Totin’ the load

Yeah, this is the driveway, not the store, but I guarantee you this is how I looked hauling all that stuff around. Someone should pay me for being Entertainment for All and Sundry Living Darn Near Everywhere in the World.

My life overflows with adventure. Most of it unplanned, unintended, uninvited, and unwelcome. Today’s visit to Big Lots! fell into that category.

The store contained maybe 15 people… and no carts. NO CARTS. Not one. None outside; none at the inside front of the store; not even any scattered, abandoned, in corners. And I needed to get some stuff for the new house. What’s a crone to do?

Well, I’m gonna need a laundry basket, so I found one and started stuffing Essential Things into it. I dragged it around on the floor like a puppy with a bone six times its size. Drag, scrape, drag, scrape, stand up, rub back, drag, scrape, drag scrape, repeat.

“Why are you dragging that stuff around?” asked one woman about my age, who looked at least mildly sympathetic to the wildly dysfunctional, even improper, body mechanics I was having to employ.

“There weren’t any carts,” I replied.

“No carts! That’s awful!” And she wandered away. So much for sympathy.

I rounded another corner and found a trash can—also something I’m going to need, right?—and promptly filled it with a container of Dawn (a big one! Original formula!!), some toilet paper (so there, Linda R.–I told you I’d remember!), and some other stuff. By this time, the laundry basket held four round pillows, two large multi-photo picture frames (I’ve got a lot of my-kid photos that no longer have frames because space when moving, and those super-multi-frames are getting harder to find), a half gallon of Clorox (maybe not such a good idea with fabric adjacent, but hey, I was draggin’ in more ways than one. It’s hard pulling everything you have in a freaking laundry basket when you’re older than the dirt rocks came from), and you have to remember I don’t like to shop.

“My goodness,” said another woman in a later aisle. “Are you dragging all that stuff around in a laundry basket?!”

I am proud that I did not give her the sarcastic snark that rose to my lips. Like, “No, I’m floating it overhead in a balloon,” or “Can’t you see the donkeys in harness?” though that one would have backfired, I’m sure. But her next sentence was helpful!

“You need something to pull that with,” she said. “How about fastening your purse strap to it?”

I looked at my purse strap, which is fastened via dog-leash-style clasps to the purse. This is the kind of solution I usually come up with, and I was a bit miffed. But she deserved her due.

“Brilliant!” I said, and actually smiled. Then I frowned at her, having heard too many of those simple-fixes-I-didn’t-think-of ideas from my kids, daughters-in-law, and probably grandkids.

“Are you an engineer?” I accused through slitted eyes.

She laughed. “No; I’m a nurse. But we solve a lot of problems in creative ways when we don’t have the right equipment!”

“Aha!” I replied, thanked her, and started hauling my cache toward the cash register via the purse-leash method (more like drag-swish), which wasn’t half bad as a solution.

When I reached the cash register, I had to get into a seldom-used email account in order to get a 15% off discount. Very, very carefully–given the shaky dang fingers–I entered the information. I triple checked it. It was all right.

Google didn’t like it. They wanted me to enter my “recovery email” as a security measure. Now, I appreciate that they’re concerned about my security (ha ha ha ha ha), but… I entered that one extremely carefully, too, checked it several times, and clicked the “next” button.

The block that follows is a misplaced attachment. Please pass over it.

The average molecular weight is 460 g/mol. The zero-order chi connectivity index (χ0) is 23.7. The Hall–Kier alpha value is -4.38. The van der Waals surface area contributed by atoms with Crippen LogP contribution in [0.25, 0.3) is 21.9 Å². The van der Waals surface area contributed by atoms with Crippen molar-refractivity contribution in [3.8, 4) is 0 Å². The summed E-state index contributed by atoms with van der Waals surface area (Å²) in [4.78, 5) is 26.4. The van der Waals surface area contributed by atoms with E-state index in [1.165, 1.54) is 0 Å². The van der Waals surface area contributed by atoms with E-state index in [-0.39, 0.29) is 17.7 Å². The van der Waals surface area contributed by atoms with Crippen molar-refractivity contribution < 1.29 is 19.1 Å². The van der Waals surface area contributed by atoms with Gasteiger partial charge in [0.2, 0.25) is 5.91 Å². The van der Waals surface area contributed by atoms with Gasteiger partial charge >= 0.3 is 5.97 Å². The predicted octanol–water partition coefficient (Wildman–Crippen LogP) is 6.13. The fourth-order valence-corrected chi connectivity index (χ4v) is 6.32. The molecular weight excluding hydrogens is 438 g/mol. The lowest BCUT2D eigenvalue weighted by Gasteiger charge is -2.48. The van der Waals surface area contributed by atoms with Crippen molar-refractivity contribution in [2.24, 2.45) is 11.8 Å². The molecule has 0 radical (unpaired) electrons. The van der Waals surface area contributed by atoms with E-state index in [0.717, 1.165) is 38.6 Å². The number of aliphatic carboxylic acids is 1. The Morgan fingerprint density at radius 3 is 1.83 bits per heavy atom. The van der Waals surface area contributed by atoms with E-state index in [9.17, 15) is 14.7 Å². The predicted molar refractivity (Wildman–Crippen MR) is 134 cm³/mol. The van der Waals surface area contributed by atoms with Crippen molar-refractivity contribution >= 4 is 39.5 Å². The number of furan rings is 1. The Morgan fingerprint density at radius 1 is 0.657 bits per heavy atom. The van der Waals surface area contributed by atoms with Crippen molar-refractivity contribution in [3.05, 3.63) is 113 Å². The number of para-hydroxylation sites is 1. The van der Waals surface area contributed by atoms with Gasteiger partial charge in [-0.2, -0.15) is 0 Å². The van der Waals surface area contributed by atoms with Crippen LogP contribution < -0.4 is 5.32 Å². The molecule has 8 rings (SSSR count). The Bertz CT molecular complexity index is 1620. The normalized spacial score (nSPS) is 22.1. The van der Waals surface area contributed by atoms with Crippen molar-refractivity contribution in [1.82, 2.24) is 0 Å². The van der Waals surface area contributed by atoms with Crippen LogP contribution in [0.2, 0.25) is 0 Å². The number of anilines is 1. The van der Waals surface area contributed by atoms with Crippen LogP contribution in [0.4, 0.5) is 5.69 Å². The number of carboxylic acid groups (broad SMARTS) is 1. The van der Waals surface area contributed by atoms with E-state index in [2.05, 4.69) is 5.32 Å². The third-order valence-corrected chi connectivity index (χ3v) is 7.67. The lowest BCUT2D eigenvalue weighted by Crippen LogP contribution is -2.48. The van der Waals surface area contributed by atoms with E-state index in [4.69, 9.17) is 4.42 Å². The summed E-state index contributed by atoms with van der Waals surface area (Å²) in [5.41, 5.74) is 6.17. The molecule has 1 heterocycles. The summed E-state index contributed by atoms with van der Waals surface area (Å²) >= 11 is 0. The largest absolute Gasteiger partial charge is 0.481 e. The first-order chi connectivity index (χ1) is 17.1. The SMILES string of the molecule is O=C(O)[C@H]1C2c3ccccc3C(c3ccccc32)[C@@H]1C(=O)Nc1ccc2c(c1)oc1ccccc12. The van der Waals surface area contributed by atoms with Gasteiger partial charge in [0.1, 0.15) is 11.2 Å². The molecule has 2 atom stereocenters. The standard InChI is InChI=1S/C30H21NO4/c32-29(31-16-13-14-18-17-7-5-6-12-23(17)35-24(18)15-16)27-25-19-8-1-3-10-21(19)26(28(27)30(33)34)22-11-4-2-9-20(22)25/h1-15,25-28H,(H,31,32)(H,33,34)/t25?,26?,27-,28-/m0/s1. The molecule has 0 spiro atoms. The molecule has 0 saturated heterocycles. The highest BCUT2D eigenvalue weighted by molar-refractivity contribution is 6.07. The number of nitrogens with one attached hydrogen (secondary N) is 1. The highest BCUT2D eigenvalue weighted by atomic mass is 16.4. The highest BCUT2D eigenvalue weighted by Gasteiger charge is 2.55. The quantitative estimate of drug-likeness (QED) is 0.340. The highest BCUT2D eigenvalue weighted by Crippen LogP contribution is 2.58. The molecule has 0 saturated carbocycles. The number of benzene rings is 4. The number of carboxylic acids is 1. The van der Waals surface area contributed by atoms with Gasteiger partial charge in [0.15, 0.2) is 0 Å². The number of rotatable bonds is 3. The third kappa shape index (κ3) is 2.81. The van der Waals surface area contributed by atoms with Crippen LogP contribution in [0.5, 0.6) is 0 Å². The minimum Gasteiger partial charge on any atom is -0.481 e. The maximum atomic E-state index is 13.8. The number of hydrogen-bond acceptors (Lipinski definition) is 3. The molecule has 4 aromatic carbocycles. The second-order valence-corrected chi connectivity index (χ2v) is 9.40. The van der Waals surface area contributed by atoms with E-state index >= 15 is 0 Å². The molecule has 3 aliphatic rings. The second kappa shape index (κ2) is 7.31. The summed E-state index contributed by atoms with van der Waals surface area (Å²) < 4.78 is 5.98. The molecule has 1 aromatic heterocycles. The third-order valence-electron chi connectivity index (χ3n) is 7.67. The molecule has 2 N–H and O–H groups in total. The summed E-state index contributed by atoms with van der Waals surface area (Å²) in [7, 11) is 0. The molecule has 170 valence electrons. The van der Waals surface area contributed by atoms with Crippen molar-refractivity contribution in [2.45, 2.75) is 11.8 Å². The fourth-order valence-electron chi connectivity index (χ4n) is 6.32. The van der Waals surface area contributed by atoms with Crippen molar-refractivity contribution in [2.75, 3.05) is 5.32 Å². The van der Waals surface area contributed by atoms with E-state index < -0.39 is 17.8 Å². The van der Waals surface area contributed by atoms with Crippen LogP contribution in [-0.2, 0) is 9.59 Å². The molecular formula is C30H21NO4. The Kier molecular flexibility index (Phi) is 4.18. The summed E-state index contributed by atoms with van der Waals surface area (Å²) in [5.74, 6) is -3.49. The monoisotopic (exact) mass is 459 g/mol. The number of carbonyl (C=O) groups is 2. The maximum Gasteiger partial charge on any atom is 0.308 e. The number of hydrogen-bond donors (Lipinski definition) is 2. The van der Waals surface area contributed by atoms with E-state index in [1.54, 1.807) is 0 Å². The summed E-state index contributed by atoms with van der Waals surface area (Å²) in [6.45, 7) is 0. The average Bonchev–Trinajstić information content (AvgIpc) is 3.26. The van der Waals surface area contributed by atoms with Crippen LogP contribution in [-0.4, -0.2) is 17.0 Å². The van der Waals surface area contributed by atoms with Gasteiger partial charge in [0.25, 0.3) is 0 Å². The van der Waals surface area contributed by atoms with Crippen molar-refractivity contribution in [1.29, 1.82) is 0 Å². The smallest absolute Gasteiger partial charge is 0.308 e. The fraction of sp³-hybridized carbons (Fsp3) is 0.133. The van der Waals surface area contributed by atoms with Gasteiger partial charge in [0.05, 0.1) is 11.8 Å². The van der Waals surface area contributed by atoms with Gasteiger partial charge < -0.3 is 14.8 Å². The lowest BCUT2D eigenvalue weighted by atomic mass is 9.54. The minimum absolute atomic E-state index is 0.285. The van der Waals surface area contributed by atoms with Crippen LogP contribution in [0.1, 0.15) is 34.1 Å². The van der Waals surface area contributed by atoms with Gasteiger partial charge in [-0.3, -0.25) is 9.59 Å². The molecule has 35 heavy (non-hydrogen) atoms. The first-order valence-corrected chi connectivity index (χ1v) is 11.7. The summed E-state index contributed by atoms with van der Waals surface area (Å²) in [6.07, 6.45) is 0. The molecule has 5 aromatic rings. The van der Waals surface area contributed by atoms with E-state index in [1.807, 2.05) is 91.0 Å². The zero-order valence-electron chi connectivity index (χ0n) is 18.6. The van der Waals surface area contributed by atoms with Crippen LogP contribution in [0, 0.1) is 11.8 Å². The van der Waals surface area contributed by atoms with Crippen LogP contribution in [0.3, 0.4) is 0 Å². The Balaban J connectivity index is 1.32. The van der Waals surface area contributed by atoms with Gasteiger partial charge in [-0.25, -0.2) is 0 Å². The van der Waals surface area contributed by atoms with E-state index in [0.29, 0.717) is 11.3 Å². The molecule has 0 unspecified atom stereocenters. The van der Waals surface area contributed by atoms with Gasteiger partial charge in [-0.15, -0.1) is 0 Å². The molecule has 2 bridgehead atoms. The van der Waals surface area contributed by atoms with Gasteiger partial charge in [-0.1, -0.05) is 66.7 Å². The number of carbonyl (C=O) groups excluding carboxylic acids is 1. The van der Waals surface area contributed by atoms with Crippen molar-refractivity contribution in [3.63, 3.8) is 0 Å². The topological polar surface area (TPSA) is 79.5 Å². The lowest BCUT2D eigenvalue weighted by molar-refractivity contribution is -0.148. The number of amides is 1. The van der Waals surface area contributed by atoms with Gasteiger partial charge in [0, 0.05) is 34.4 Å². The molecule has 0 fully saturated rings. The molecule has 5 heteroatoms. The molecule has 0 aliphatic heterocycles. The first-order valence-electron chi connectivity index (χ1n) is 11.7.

CRITICAL ERROR! CRITICAL ERROR! it shouted.

“Critical error, my ass!” I snapped. Both the young men at the checkout were caught between laughing up their sleeves at my cache of stuff and trying to figure out how to get me out of the way so the next person could check out.

I tried it again. Even more carefully.

CRITICAL ERROR! CRITICAL ERROR!!! Seriously, it gave me three shriek marks after that one. Google needs to chill.

“Umm….” said Checker 1 to Checker 2, “… ummm… can we just give her the 15% discount and not worry about this?”

Checker 2 side-eyed him and quietly nodded. “Yeeeeaaaah, let’s try that.” (Silent subtext: “Otherwise she’ll never leave.”) He asked my phone number, I gave it to him, he got into my account, I saved $25, all was what passes for “well” in my odd little world.

He kindly put some of the stuff into a very large Big Lots!! bag and managed to compress the contents to a density just shy of a black hole. With a determined expression, he maneuvered the trash can of stuff into the laundry basket, whose bottom now looked, surprisingly enough, as sandpapery as if it had been dragged around the floor of a large store while filled with heavy stuff.

Bless his heart, he also helped me carry stuff outside… although there were still no carts. Not outside. Not inside. Nor were there any more people than there had been.

I think there’s a portal to another dimension in that store. It’s the only explanation. I’ll bet there, the milk cartons all say, “Found! So-and-so, appeared last Saturday in Albertson’s, standing in the dairy section and looking puzzled!” Etc.

Donna, blissfully unaware that my head had gone off on yet another of the wild-goose chases that send her into terminal laughter, opened her car and we shoved my stuff inside.

I’m still walking a little like Igor, but I hope that won’t be permanent. If it is, I may have to start using eyeliner pencil to draw big scars and stitches on various body parts, just so’s I look the part.

Posted by wordsmith

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